So, we offer 3-5 hour, 1-2 day, cannabis-assisted psychedelic therapy sessions. In the sessions leading up to that, we’re having talks about and preparing for what they’re looking to explore and what intentions they want to set. Then, we’re having those 1-2 day sessions and then coming back with integration to talk together about how they integrate what they learned and hot out of those sessions.”
“It has been some of the most rewarding experiences, because for me, I’ve been a therapist for nearly 20 years. And what I’m seeing in these kinds of intensive sessions is there’s this leap forward into the clarity that could have taken weeks to months in actual talk therapy, because cannabis has this wonderful way of easing back our ego minds, which is oftentimes the resistance point in therapy.
We are creatures of habit. Each day, we get up in the present moment and remember who we are based on our past experiences, right? In those past experiences, there can be good and or bad, and that sets us up for our presence. Then, we move about our day with that memory of who we are from our past.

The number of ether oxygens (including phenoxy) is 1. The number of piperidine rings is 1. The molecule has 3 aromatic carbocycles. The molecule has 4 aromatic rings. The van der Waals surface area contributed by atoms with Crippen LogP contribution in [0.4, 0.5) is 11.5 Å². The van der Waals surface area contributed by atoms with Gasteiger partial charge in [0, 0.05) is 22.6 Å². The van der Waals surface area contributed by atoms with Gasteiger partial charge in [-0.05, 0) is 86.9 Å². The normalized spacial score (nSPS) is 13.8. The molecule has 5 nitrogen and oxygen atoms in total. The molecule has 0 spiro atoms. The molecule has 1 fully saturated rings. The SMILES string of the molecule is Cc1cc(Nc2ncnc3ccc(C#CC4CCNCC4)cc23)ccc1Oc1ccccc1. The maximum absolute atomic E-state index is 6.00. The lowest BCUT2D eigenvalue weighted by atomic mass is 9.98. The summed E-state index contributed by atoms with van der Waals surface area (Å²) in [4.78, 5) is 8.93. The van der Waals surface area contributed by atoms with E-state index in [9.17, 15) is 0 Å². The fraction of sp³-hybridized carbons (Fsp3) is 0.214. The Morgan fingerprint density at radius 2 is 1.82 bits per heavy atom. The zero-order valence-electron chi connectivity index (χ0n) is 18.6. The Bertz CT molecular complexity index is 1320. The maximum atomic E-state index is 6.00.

Even if you’re in therapy or you’re doing all the wellness work, our ego mind – always in an effort to protect us – is always a little bit resistant to opening up the door to healing something from our past. [This healing] means we step into a new version of ourselves, so that we move forward into a future that can look very different than what we’re used to.
Cannabis, I find, helps to ease that ego experience so that one can really think about a different reality. One can really be able to see and work through the old traumas and negativity that has occurred in the past, so that they can be able to let that go, heal, and step into their present and create a new future for themselves. So, when I started to see those sessions unfold in real time, I was very glad about this training that I had added to my arsenal.”